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Quick Tip: Send Directions From Your Mac to Your iPhone

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This post is part of a series called OS X Mavericks.
Getting the Most From Maps in OS X Mavericks
Quick Tip: A Tour of the Notification Center Changes in Mavericks

Going somewhere? Mavericks brought with it a native client for Apple’s map data, and although it hasn’t been around as long as the competition, Apple’s offering is evolving at a fast pace and remains focused on usability and integration.

If you’re planning a trip, you can say farewell to sitting in the driveway tapping at your phone. Instead, make use of this quick tip to send directions from Maps straight to your iPhone or iPad, so you can be ready to navigate as soon as you hit the car.


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Send Directions From Your Mac to Your iPhone

Orientation

The Maps app is an under-appreciated addition to Mavericks designed to help you find directions and make use of them easily.

It used to be that getting directions meant opening a browser, going to MapQuest.com, printing out directions on paper, and handing them to your “navigator”—or worse, using a physical map book!

Nowadays, it’s easy to look up directions on your iPhone, but what if you prefer the bigger interface of your computer when searching for a route?


Getting Directions

I’m going to open up Maps and plot an example route to show you how you can instantly and effortlessly beam directions from your Mac to your iPhone or iPad.

Step 1: Open Maps

Whether you use a tool like Alfred, or prefer to look through your Applications folder, find and launch Maps.

If you’re running it for the first time, Maps will prompt you for permission to access your location—you can refuse if you like, but then it won’t be able to automatically offer directions from your current location.

Maps Interface
Maps is a clean, simple, and quick tool with minimal chrome.

Tip: If you change your mind about your answer, you can easily grant or revoke permission by heading into Settings > Security & Privacy and looking in the Privacy tab for Location Services. There you’ll see Maps along with any other app that has requested permission to see where you are.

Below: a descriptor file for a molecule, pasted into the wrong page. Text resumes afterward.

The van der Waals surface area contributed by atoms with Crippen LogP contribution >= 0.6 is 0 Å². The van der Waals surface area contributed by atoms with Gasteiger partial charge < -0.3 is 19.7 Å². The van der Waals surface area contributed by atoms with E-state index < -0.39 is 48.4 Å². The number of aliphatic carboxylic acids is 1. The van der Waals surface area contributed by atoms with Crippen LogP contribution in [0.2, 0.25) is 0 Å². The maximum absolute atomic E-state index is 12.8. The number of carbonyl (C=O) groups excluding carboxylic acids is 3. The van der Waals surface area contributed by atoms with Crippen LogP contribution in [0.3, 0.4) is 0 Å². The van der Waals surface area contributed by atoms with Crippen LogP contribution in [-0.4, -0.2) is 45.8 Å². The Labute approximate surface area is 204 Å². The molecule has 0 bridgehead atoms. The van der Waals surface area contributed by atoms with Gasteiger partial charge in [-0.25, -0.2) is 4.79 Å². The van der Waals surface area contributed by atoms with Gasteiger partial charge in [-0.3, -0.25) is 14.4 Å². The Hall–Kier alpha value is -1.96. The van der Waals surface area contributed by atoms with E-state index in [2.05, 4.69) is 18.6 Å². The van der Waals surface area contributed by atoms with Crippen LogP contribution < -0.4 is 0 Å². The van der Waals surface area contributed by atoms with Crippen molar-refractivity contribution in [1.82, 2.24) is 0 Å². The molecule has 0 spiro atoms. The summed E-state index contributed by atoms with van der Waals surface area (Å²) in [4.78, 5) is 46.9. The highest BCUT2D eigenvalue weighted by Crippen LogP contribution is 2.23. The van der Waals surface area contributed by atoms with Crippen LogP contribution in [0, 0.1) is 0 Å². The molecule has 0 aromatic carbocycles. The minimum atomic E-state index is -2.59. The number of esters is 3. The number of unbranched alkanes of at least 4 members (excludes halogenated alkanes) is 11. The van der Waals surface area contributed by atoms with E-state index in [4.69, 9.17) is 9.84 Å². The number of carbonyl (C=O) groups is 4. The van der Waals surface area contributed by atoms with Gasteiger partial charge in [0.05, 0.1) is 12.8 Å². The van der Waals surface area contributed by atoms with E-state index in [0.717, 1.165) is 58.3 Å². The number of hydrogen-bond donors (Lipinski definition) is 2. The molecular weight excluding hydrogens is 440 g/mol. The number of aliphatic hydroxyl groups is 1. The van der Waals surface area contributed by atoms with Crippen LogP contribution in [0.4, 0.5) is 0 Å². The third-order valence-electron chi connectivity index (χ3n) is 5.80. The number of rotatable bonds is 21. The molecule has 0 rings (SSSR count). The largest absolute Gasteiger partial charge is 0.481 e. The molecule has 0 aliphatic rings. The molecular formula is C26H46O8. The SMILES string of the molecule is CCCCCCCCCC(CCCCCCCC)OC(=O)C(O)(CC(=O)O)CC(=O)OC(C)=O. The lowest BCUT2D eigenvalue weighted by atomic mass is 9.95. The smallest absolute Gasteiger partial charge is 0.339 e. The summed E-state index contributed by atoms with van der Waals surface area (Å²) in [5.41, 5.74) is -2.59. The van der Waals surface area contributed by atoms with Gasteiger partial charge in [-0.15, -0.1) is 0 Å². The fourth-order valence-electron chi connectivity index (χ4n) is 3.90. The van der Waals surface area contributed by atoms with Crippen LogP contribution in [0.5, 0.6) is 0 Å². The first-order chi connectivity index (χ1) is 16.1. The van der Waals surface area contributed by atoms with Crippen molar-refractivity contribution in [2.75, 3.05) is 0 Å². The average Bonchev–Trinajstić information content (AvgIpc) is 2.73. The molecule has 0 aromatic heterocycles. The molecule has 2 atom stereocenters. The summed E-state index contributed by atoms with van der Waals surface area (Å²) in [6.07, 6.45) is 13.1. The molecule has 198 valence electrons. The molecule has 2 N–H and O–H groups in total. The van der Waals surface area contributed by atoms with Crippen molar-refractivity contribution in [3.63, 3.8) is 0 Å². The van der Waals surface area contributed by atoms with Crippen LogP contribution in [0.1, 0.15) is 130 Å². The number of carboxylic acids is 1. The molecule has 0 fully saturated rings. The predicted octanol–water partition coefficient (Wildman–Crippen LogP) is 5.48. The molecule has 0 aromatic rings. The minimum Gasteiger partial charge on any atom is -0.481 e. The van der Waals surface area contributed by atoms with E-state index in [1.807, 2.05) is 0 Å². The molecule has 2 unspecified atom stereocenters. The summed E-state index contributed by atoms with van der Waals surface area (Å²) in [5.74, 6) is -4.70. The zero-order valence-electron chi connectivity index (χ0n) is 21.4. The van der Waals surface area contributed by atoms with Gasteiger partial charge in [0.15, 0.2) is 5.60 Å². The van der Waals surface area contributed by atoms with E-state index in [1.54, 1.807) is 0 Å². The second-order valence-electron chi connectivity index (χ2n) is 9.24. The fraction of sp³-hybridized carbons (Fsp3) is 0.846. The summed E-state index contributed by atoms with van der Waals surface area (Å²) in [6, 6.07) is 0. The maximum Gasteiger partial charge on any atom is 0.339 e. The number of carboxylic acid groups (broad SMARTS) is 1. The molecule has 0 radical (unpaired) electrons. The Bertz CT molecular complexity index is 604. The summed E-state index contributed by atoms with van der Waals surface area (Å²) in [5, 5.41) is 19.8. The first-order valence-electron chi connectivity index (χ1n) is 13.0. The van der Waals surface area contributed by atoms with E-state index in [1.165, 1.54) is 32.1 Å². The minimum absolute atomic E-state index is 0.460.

Step 2: Plot a Route

In my example, I’m planning a road trip from my old university to a provincial park up north. To begin, click on Directions to open up the sidebar.

Auto-Completion
As you type, Maps will auto-complete suggestions for points of interest to save you time.

If you allowed access to Location Services in the previous step, Maps will default to using your current location as the starting point. In my case, I’m going to type in the name of my old university. As I enter the name in the directions, you’ll notice that Maps is performing a search to identify what I’m looking for without me having to input specific address information.

Once both my Start and End points are determined, I can look over the route and choose an alternate path if I’m not happy with the default one that Maps has chosen. To do this, simply click one of the pale bubbles indicating trip lengths to make that the highlighted route instead.

Route Selection
Maps defaults to the shortest route, but you can pick an alternate path if you prefer.

Step 3: Send to iPhone

As soon as you’re happy with the directions, use the Share button to select a destination. In my case, I’d like to send the directions to my iPhone, but if you prefer to navigate using your iPad then you can select that in the dropdown menu instead.

Share to iPhone
The Share button allows you to send your directions to any iDevice on your account.

Once you’ve sent the directions, a push notification arrives seconds later on your chosen device, and it opens directly into Maps, ready to navigate!

Your route arrives, from your Mac, to your iOS device
Your route arrives, from your Mac, to your iOS device

Bon Voyage!

As Apple continues to improve its mapping content, you can take advantage of this seamless integration to plan routes more easily than ever before.

Happy travels!

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